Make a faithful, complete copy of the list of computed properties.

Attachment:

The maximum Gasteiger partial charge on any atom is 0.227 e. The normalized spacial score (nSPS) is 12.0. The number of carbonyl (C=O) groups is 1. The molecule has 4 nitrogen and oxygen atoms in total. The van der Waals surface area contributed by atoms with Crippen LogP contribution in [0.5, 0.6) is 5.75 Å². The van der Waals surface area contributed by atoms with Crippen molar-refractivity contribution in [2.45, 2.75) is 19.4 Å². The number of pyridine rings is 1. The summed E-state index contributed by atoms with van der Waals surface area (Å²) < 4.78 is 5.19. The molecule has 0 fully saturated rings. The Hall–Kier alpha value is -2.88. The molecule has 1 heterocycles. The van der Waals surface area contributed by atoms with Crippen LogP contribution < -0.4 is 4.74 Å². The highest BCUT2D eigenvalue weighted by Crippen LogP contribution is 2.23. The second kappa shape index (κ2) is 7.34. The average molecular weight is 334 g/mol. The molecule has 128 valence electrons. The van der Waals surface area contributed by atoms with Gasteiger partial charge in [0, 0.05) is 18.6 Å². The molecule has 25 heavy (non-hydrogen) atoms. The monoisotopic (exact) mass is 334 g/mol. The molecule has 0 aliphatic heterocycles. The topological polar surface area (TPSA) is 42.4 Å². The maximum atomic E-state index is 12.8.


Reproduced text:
The maximum Gasteiger partial charge on any atom is 0.227 e. The normalized spacial score (nSPS) is 12.0. The number of carbonyl (C=O) groups is 1. The molecule has 4 nitrogen and oxygen atoms in total. The van der Waals surface area contributed by atoms with Crippen LogP contribution in [0.5, 0.6) is 5.75 Å². The van der Waals surface area contributed by atoms with Crippen molar-refractivity contribution in [2.45, 2.75) is 19.4 Å². The number of pyridine rings is 1. The summed E-state index contributed by atoms with van der Waals surface area (Å²) < 4.78 is 5.19. The molecule has 0 fully saturated rings. The Hall–Kier alpha value is -2.88. The molecule has 1 heterocycles. The van der Waals surface area contributed by atoms with Crippen LogP contribution < -0.4 is 4.74 Å². The highest BCUT2D eigenvalue weighted by Crippen LogP contribution is 2.23. The second kappa shape index (κ2) is 7.34. The average molecular weight is 334 g/mol. The molecule has 128 valence electrons. The van der Waals surface area contributed by atoms with Gasteiger partial charge in [0, 0.05) is 18.6 Å². The molecule has 25 heavy (non-hydrogen) atoms. The monoisotopic (exact) mass is 334 g/mol. The molecule has 0 aliphatic heterocycles. The topological polar surface area (TPSA) is 42.4 Å². The maximum atomic E-state index is 12.8.